It was a tired looking Jacinda Ardern with her "human hot water bottle" draped across her lap telling us on a Facebook video how she designed the $60-a-week baby bonus some years ago on the floor of a friend's home in Hastings.

The most important years of a child's life are the early years, the nursing Prime Minister told us from her lounge, and it's a time in New Zealand when children were facing the most persistent poverty.

So that's the rationale behind it. Trouble is it's paid to everyone when they have a baby, regardless or how much dosh they've got.

And if they don't have much then the payment will go on for three years.

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There's an old story about giving a man a fish but not teaching him how to fish.

And that's the trouble with welfare, some get so used to it, that's the only life they know of and indeed are interested in knowing.

This Government is certainly handing out plenty fish but if the recipients can't be bothered learning how bait a hook, or to cast a line there's no need, or compulsion, for them to learn how to.

The father of the welfare state in this country Mickey Joseph Savage this time 80 years ago was steering the Social Security Act through Parliament.

The Act was designed to "safeguard the people of New Zealand from disabilities arising form age, sickness, widowhood, orphanhood, unemployment or other exceptional circumstances."

So it was more of an ambulance on the way down the cliff face rather than one taking its passengers to the supermarket.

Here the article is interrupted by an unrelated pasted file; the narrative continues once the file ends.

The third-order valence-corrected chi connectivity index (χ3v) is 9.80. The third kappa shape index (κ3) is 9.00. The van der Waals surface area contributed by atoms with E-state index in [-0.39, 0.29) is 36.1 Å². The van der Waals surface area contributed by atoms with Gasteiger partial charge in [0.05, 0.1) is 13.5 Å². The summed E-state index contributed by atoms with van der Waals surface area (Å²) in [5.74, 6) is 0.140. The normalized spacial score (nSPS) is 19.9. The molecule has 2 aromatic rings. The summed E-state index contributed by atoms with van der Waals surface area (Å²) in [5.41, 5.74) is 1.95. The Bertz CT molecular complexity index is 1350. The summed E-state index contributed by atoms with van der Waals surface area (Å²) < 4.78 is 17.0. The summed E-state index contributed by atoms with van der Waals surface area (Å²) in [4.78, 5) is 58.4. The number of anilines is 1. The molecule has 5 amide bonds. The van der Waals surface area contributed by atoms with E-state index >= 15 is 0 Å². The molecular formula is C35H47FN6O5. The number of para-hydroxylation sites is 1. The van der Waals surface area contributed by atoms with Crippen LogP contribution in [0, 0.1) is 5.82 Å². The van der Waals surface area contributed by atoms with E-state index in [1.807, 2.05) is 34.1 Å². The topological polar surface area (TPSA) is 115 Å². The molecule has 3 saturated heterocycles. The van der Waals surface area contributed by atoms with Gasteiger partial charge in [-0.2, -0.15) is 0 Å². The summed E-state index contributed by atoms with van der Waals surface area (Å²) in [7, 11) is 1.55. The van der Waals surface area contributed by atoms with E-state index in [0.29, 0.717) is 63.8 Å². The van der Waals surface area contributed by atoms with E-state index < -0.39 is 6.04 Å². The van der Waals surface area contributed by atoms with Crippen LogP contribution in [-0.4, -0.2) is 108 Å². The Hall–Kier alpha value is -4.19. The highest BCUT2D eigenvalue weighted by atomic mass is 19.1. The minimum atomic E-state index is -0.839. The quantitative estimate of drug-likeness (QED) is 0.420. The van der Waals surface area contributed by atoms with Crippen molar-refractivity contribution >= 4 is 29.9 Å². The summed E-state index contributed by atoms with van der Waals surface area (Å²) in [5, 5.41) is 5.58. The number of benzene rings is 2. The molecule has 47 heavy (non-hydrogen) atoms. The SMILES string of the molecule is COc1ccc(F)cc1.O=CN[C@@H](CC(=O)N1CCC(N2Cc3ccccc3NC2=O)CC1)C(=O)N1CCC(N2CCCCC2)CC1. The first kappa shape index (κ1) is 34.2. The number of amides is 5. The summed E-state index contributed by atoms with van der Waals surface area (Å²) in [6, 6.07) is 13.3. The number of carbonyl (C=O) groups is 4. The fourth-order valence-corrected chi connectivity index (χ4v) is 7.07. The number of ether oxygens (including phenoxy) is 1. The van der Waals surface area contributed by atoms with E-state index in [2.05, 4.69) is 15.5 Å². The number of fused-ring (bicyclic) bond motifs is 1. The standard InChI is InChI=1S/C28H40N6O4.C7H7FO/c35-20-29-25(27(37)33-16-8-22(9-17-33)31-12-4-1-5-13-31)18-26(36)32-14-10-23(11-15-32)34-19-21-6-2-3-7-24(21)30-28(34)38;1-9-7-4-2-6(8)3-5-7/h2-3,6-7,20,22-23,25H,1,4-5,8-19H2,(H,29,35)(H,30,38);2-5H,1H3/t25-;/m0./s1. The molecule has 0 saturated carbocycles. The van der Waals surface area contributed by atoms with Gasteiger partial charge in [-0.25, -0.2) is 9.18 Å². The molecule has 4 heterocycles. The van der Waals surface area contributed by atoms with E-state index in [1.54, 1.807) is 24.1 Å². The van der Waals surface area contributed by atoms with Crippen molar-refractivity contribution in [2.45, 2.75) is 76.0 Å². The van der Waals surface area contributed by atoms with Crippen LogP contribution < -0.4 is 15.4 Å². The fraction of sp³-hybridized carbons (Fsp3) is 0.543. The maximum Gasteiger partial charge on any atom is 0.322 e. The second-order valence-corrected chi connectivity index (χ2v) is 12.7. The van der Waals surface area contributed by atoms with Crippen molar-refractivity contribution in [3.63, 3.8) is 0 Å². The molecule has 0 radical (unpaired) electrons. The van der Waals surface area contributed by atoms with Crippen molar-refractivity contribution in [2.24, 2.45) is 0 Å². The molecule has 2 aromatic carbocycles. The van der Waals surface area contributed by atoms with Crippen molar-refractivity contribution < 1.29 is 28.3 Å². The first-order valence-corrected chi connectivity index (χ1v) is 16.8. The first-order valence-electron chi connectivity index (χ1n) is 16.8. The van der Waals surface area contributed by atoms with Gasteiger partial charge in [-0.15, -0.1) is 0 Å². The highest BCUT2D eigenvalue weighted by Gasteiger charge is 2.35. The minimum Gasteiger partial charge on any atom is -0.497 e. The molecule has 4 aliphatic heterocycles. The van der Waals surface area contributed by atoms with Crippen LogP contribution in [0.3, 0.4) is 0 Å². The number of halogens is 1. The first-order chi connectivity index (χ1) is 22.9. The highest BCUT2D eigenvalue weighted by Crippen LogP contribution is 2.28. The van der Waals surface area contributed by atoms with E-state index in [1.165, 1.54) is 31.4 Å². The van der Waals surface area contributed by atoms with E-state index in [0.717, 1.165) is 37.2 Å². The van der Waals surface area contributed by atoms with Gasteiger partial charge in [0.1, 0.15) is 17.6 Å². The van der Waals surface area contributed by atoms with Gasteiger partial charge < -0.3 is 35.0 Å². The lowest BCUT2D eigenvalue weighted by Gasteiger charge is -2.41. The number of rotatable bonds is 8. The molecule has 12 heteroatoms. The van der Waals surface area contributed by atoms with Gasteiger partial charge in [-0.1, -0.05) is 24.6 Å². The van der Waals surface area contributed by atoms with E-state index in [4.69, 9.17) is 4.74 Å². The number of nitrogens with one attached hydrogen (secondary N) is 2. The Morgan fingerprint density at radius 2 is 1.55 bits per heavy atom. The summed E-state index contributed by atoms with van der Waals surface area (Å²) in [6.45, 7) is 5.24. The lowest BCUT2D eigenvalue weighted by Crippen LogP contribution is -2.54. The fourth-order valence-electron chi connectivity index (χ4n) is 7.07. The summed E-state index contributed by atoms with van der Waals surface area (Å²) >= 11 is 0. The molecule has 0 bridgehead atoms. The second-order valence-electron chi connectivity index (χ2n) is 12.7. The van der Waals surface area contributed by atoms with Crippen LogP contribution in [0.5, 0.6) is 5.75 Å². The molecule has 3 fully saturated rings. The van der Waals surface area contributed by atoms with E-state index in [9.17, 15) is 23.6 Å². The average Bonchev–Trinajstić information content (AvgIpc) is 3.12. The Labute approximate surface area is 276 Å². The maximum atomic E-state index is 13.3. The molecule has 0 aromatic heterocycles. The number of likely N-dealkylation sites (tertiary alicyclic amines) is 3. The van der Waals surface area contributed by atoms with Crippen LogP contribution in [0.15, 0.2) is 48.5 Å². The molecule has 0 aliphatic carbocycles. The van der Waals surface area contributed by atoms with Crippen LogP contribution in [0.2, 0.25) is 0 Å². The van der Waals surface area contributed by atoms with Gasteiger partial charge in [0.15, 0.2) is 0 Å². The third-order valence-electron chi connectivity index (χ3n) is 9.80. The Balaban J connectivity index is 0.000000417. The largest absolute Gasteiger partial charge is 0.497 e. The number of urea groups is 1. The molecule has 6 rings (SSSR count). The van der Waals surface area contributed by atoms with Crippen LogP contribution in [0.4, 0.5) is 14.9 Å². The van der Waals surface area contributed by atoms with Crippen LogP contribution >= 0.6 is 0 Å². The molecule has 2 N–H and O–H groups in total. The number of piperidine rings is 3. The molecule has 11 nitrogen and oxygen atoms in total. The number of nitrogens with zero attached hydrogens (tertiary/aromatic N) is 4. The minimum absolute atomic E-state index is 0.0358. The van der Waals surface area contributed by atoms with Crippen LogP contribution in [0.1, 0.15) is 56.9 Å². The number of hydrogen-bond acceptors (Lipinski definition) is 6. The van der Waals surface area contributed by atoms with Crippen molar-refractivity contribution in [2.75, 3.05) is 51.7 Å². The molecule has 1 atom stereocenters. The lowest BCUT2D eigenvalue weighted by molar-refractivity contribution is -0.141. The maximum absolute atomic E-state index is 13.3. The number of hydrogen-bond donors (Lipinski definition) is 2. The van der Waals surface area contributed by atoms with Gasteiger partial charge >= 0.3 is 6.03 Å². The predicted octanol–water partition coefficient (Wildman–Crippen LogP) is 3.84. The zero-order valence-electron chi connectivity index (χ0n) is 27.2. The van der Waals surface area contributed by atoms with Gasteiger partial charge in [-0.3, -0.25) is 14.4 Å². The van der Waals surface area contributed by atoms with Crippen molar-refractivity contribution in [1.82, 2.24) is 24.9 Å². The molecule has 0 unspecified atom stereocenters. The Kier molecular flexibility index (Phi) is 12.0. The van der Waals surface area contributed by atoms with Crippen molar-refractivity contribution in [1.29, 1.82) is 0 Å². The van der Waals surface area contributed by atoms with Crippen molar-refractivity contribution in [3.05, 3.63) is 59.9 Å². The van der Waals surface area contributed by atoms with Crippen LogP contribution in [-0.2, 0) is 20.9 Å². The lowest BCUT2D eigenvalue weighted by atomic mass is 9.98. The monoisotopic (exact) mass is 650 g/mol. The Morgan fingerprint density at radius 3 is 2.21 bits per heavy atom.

One of the opponents of Savage's Act, seen as giving birth to the cradle to grave mentality, said it penalised the thrifty and rewarded the spendthrift. And that's a sentiment that could equally apply today.

It's long been said welfare for the sake of it, without the proper checks and balances, and without any expectation from those receiving it to get off it, simply entrenches the poverty cycle.

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Having a baby isn't an exceptional circumstance, it's something all our parents did and admittedly they too got a child allowance but the universality of it was dropped long ago, until now.

It's not as though New Zealand needs to expand it's population, it's doing quite well on that front.

Surely our money they're now spending on baby bonuses would be better spent on something like contraceptive advice, or at least on educating the young on the responsibilities of bringing a baby into the world.

There are already plenty of benefits built into the system for those who refuse to heed advice - it's called the welfare cradle.